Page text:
On the Subject of Predation

Predation is a subject that has caused considerable debate within the environmental and animal rights communities for several decades. The answer is simple enough on face value, predatory relationships are not only perfectly normal in wild nature but that it has numerous ecological benefits in most areas where predation is common. But where the conversation gets murky is when we start to consider the role humans play here. For many of us the answer is simple, predatory behaviour is nature, humans are natural beings and therefore it is perfectly nature for humans to engage in this behaviour.

There are several aspects to this that make the subject much more complicated then it first appears. The first is that predators in wild nature do not have an alternative, and as such it has no grounding whatsoever in any kind of ethical or moral deliberation. But for humans, we are omnivorous, we can consume products which are not derived from sentient animals and therefore we do have a choice. This thought however should not be confused we the idea of eating meat altogether since, while these concepts may feed into that discussion we are only considering the concept of hunting prey at this point.

There simply are no good counter-arguments to this logic beyond either survival or the hedonistic desire to partake in the hunt itself and ultimately to satisfy the palate. But these counter arguments are not trivial to the discussion and need to be taken seriously rather than being cast aside as they commonly are by many radical Vegans. Regarding the subject of survival and nourishment, some people simply do not have an alternative but to consume meat to sufficiently keep them nourished. There are several reasons this might be the case, one is economic and practical reasons – non-animal-based alternatives are usually more expensive, and this assumes that there is always a non-animal supplement available. Another reason is a lack of education over what can be used as an alternative to what, moreover a great deal of this lack of understanding lies in the cultural and historical traditions of the person. As such shifting the values and beliefs of some people in this debate may not be possible since many people are simply closed to the possibility of change on the subject.

With these thoughts in consideration then, a series of questions come to mind. Is the predation immoral, wrong or evil? If, so why do we see something that is perfectly natural as wrong? And if not, then does the fact that humans partake in hunting make them immoral, wrong or evil?

The answer to the first question is probably best answered with an emphatic no. This does not mean predation is “good” per se, just like anything in nature, “good” makes no sense since nature itself is completely a-moral. There may be benefits for the ecology of an area and draw backs in that it will no doubt lead to the pain and suffering of countless sentient animals being hunted for food – but can the same be said for us when we participate in hunting (again disregarding the meat-eating conversation – we are purely referring to hunting)? While I am not willing to posit that hunting is bad in and of itself, I am more then willing to agree that certain hunting methods that cause unnecessary suffering or methods that lead to significant wastage of resources is deeply questionable. But there is another side to this, for many hunters hunting is a way of connecting with nature, by embracing the predatory nature of humans and participating in an important natural process.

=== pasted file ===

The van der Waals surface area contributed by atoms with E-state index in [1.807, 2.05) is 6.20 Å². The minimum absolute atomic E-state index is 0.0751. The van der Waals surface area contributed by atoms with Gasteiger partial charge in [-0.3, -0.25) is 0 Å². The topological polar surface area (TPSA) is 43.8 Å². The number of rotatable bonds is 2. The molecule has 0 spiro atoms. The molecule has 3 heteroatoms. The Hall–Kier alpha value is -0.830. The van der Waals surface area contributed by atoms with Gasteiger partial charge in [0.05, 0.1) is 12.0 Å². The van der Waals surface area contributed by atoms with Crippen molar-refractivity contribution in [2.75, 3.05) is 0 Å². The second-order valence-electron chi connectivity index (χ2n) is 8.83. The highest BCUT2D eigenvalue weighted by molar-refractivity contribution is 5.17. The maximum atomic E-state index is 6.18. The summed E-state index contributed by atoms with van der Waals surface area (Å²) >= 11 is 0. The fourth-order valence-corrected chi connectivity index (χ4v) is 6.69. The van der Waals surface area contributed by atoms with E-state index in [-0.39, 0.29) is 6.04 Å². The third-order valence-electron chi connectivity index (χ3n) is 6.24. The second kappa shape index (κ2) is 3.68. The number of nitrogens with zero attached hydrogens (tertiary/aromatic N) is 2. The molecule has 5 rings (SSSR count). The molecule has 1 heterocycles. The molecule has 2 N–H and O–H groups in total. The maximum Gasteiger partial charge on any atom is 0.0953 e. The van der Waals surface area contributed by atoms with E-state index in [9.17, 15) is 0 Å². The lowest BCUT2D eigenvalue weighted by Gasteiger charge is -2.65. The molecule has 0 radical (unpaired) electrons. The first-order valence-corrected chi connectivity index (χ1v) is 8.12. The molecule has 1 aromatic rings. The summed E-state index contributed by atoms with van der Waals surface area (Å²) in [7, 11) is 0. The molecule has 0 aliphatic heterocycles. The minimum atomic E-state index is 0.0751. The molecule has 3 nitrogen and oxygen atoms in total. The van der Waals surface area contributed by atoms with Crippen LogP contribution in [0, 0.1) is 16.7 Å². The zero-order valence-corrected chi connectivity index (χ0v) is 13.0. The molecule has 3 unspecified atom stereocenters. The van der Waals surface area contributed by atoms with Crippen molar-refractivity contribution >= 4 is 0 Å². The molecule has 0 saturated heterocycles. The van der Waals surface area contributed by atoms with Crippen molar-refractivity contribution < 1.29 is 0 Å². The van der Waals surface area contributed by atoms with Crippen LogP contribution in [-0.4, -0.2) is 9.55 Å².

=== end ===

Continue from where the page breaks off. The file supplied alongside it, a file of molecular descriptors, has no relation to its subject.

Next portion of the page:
I am sympathetic to this idea, and it is hard to argue with the later kind of hunter’s logic. But can the same predatory behaviour be found in another past time that perhaps avoids that infliction of death and suffering, particularly when there is no need to do it? These are questions that I struggle with each day as an avid conservationist and environmentalist. I do know this much, that there is no good positive reason to participate in hunting when we have practical alternatives to the practice – but this does not make the practice evil in and of itself, just questionable especially when there are practical alternatives available. But for the person who simply does not have a choice in the matter, then they truly are participating in an important natural process by which there and their family’s survival and nourishment is sustained.

I am still turning the idea of predation over in my mind and can not claim to have strong answers on the subject. But the principle of minimisation of pain and suffering is sufficient cause for avoiding hunting where it is possible to do so.

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